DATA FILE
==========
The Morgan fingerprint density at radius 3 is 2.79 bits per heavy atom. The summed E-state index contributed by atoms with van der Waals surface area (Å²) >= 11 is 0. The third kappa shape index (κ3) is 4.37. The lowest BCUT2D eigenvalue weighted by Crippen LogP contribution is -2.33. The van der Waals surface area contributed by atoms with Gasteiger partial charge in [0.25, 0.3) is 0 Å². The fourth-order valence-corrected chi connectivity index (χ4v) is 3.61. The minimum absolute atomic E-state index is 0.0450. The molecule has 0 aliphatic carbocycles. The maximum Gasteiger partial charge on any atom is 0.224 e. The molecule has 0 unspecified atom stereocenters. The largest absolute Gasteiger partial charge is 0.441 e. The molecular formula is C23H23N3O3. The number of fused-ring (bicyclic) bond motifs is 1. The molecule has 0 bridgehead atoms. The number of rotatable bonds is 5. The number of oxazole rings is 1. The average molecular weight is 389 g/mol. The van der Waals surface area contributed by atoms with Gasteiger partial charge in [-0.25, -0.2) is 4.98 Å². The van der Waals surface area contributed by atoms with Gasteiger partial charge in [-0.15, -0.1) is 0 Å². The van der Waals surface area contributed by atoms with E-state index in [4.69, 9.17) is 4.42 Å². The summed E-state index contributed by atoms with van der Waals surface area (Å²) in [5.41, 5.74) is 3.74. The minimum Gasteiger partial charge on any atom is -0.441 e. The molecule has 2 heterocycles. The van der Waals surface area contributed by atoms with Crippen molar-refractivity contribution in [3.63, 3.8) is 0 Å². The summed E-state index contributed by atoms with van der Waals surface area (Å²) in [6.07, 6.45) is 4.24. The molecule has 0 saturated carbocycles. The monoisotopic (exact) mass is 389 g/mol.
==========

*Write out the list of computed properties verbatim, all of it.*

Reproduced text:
The Morgan fingerprint density at radius 3 is 2.79 bits per heavy atom. The summed E-state index contributed by atoms with van der Waals surface area (Å²) >= 11 is 0. The third kappa shape index (κ3) is 4.37. The lowest BCUT2D eigenvalue weighted by Crippen LogP contribution is -2.33. The van der Waals surface area contributed by atoms with Gasteiger partial charge in [0.25, 0.3) is 0 Å². The fourth-order valence-corrected chi connectivity index (χ4v) is 3.61. The minimum absolute atomic E-state index is 0.0450. The molecule has 0 aliphatic carbocycles. The maximum Gasteiger partial charge on any atom is 0.224 e. The molecule has 0 unspecified atom stereocenters. The largest absolute Gasteiger partial charge is 0.441 e. The molecular formula is C23H23N3O3. The number of fused-ring (bicyclic) bond motifs is 1. The molecule has 0 bridgehead atoms. The number of rotatable bonds is 5. The number of oxazole rings is 1. The average molecular weight is 389 g/mol. The van der Waals surface area contributed by atoms with Gasteiger partial charge in [-0.25, -0.2) is 4.98 Å². The van der Waals surface area contributed by atoms with Gasteiger partial charge in [-0.15, -0.1) is 0 Å². The van der Waals surface area contributed by atoms with E-state index in [4.69, 9.17) is 4.42 Å². The summed E-state index contributed by atoms with van der Waals surface area (Å²) in [5.41, 5.74) is 3.74. The minimum Gasteiger partial charge on any atom is -0.441 e. The molecule has 2 heterocycles. The van der Waals surface area contributed by atoms with Crippen molar-refractivity contribution in [3.63, 3.8) is 0 Å². The summed E-state index contributed by atoms with van der Waals surface area (Å²) in [6.07, 6.45) is 4.24. The molecule has 0 saturated carbocycles. The monoisotopic (exact) mass is 389 g/mol.